I am standing with my arm fully extended holding one American dollar bill such that a performer can take it from me without ever having to touch me. This stance puts the performer in control.
This is the “I have money for you” stance. Drag queens are aware of this stance, and believe you me, anyone in this stance will not be ignored. So don’t wave your money around like a fool. Yo, the lady’s got a performance to do and other people to take money from. She will get to you.
It is your first time at a drag show, so you should not do any of the following: put the money in your teeth. put the money in your own cleavage. put your money in the drag queen’s cleavage, unless that is obviously what the performer wants you to do (drag queens aren’t subtle, you’ll know whether or not she wants that).
Rule Number Four: Do not initiate physical contact with a performer. Don’t initiate non-consensual physical contact with anyone ever, for that matter.
Some performers might lean in for a cheek kiss. This kiss can and most likely should happen in the air around the face. K?
You might see a performer being friendlier with some members of the audience. She’s probably friends with them. Don’t assume you get to be a drag queen’s bestie in a three-second tip interaction.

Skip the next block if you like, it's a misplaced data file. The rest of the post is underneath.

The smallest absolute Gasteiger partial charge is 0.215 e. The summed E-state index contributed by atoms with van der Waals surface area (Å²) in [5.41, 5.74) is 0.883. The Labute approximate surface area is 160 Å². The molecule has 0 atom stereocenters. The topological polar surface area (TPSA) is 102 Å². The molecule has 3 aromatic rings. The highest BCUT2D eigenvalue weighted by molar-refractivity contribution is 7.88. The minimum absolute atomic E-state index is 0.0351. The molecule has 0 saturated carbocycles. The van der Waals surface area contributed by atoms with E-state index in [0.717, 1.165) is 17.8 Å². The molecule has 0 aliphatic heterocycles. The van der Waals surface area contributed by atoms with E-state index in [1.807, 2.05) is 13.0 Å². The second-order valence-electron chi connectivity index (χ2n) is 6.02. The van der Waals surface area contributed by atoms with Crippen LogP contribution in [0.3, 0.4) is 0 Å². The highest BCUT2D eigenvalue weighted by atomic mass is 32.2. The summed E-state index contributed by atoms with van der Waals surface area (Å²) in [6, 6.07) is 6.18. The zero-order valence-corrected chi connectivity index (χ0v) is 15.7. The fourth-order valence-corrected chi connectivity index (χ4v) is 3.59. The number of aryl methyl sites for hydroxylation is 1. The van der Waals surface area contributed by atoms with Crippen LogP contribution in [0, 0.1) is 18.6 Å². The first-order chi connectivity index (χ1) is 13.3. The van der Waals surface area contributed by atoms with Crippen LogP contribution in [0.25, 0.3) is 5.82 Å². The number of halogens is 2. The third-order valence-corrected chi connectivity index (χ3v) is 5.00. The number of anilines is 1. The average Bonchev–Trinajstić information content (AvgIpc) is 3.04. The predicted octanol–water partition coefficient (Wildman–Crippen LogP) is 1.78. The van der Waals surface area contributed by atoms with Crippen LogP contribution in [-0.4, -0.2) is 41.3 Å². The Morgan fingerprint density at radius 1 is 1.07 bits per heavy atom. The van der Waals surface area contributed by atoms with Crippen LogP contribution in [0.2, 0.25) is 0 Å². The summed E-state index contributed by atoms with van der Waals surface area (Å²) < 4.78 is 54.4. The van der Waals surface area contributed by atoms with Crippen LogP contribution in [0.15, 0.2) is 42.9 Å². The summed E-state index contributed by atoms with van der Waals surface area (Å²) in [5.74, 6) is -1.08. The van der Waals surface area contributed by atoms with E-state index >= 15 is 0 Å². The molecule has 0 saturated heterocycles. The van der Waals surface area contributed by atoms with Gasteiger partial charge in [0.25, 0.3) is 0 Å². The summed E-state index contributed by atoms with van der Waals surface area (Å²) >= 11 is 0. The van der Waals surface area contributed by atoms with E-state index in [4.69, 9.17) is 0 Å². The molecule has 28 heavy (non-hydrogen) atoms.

A drag queen approaching you for a tip is not your opportunity to join the performance. It’s okay to have fun, but never ever ever for the love of duct tape step into the performance area in order to tip. She might dance with you for a second. Let it happen and let it end. Lady’s got shit to do.
Don’t clutch your money and make her “work for it.” She’s already working for it. There is no excuse to make the money hard to get out of your hand.
Why do we tip?
Yo, no one can make you tip. But if you’re not going to tip, don’t sit at the tables or in the seats closest to the performance area. Don’t take a table that could fit more people than are in your party. Don’t be a deckbag.
You probably paid a cover. Now, I’ve never negotiated a drag show contract, but do you know how many people who aren’t the performers have their hands in that pot?